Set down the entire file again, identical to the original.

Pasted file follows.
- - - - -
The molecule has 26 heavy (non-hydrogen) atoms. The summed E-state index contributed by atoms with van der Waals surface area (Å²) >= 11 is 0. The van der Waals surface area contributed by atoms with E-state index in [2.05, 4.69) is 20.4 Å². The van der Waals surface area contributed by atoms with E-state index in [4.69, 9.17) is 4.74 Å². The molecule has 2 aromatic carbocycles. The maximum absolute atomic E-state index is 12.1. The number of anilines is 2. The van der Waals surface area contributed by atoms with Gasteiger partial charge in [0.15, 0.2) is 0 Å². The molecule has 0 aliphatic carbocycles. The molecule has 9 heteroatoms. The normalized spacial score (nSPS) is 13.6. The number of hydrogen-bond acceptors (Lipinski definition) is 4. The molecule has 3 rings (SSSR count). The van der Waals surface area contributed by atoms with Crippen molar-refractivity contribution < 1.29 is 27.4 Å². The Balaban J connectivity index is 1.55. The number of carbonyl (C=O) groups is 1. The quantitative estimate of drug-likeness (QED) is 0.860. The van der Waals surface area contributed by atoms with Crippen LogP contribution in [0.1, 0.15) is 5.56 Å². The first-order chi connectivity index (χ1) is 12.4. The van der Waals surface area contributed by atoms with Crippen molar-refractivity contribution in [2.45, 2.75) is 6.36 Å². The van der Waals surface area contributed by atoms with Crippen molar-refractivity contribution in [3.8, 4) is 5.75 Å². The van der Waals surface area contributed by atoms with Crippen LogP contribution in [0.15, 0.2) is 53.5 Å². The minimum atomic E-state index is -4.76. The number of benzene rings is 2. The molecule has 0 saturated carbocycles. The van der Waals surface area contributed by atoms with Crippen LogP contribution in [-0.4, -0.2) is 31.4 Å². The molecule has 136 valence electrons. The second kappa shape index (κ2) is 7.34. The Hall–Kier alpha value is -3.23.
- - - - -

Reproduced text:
The molecule has 26 heavy (non-hydrogen) atoms. The summed E-state index contributed by atoms with van der Waals surface area (Å²) >= 11 is 0. The van der Waals surface area contributed by atoms with E-state index in [2.05, 4.69) is 20.4 Å². The van der Waals surface area contributed by atoms with E-state index in [4.69, 9.17) is 4.74 Å². The molecule has 2 aromatic carbocycles. The maximum absolute atomic E-state index is 12.1. The number of anilines is 2. The van der Waals surface area contributed by atoms with Gasteiger partial charge in [0.15, 0.2) is 0 Å². The molecule has 0 aliphatic carbocycles. The molecule has 9 heteroatoms. The normalized spacial score (nSPS) is 13.6. The number of hydrogen-bond acceptors (Lipinski definition) is 4. The molecule has 3 rings (SSSR count). The van der Waals surface area contributed by atoms with Crippen molar-refractivity contribution < 1.29 is 27.4 Å². The Balaban J connectivity index is 1.55. The number of carbonyl (C=O) groups is 1. The quantitative estimate of drug-likeness (QED) is 0.860. The van der Waals surface area contributed by atoms with Crippen LogP contribution in [0.1, 0.15) is 5.56 Å². The first-order chi connectivity index (χ1) is 12.4. The van der Waals surface area contributed by atoms with Crippen molar-refractivity contribution in [2.45, 2.75) is 6.36 Å². The van der Waals surface area contributed by atoms with Crippen molar-refractivity contribution in [3.8, 4) is 5.75 Å². The van der Waals surface area contributed by atoms with Crippen LogP contribution in [0.15, 0.2) is 53.5 Å². The minimum atomic E-state index is -4.76. The number of benzene rings is 2. The molecule has 0 saturated carbocycles. The van der Waals surface area contributed by atoms with Crippen LogP contribution in [-0.4, -0.2) is 31.4 Å². The molecule has 136 valence electrons. The second kappa shape index (κ2) is 7.34. The Hall–Kier alpha value is -3.23.